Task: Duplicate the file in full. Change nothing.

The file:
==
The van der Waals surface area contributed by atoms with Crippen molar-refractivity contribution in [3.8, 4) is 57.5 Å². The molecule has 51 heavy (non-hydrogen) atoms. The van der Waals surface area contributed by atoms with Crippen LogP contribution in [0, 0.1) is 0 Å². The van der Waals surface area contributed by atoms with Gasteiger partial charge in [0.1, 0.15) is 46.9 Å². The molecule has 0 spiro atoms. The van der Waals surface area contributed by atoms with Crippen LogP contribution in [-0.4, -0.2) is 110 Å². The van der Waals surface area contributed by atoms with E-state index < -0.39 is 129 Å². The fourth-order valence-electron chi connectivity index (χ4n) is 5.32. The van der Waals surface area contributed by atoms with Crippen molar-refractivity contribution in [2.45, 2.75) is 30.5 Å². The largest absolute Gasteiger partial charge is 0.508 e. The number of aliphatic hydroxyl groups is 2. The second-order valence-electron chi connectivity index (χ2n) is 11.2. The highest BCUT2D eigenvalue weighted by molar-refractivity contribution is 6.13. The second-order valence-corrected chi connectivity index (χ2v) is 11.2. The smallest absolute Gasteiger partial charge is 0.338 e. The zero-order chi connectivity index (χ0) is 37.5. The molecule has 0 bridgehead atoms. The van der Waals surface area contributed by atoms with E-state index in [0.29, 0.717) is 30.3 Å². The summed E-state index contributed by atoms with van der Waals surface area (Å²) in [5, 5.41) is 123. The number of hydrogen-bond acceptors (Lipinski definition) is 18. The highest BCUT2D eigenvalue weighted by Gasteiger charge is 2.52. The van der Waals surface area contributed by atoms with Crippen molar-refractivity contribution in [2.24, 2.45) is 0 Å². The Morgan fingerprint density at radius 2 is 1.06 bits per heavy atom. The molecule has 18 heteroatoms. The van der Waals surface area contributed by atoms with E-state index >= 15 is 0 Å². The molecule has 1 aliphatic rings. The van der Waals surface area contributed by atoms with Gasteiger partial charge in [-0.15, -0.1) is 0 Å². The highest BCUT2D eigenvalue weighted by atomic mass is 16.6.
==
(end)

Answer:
The van der Waals surface area contributed by atoms with Crippen molar-refractivity contribution in [3.8, 4) is 57.5 Å². The molecule has 51 heavy (non-hydrogen) atoms. The van der Waals surface area contributed by atoms with Crippen LogP contribution in [0, 0.1) is 0 Å². The van der Waals surface area contributed by atoms with Gasteiger partial charge in [0.1, 0.15) is 46.9 Å². The molecule has 0 spiro atoms. The van der Waals surface area contributed by atoms with Crippen LogP contribution in [-0.4, -0.2) is 110 Å². The van der Waals surface area contributed by atoms with E-state index < -0.39 is 129 Å². The fourth-order valence-electron chi connectivity index (χ4n) is 5.32. The van der Waals surface area contributed by atoms with Crippen molar-refractivity contribution in [2.45, 2.75) is 30.5 Å². The largest absolute Gasteiger partial charge is 0.508 e. The number of aliphatic hydroxyl groups is 2. The second-order valence-electron chi connectivity index (χ2n) is 11.2. The highest BCUT2D eigenvalue weighted by molar-refractivity contribution is 6.13. The second-order valence-corrected chi connectivity index (χ2v) is 11.2. The smallest absolute Gasteiger partial charge is 0.338 e. The zero-order chi connectivity index (χ0) is 37.5. The molecule has 0 bridgehead atoms. The van der Waals surface area contributed by atoms with E-state index in [0.29, 0.717) is 30.3 Å². The summed E-state index contributed by atoms with van der Waals surface area (Å²) in [5, 5.41) is 123. The number of hydrogen-bond acceptors (Lipinski definition) is 18. The highest BCUT2D eigenvalue weighted by Gasteiger charge is 2.52. The van der Waals surface area contributed by atoms with Crippen molar-refractivity contribution in [2.24, 2.45) is 0 Å². The Morgan fingerprint density at radius 2 is 1.06 bits per heavy atom. The molecule has 18 heteroatoms. The van der Waals surface area contributed by atoms with E-state index >= 15 is 0 Å². The molecule has 1 aliphatic rings. The van der Waals surface area contributed by atoms with Gasteiger partial charge in [-0.15, -0.1) is 0 Å². The highest BCUT2D eigenvalue weighted by atomic mass is 16.6.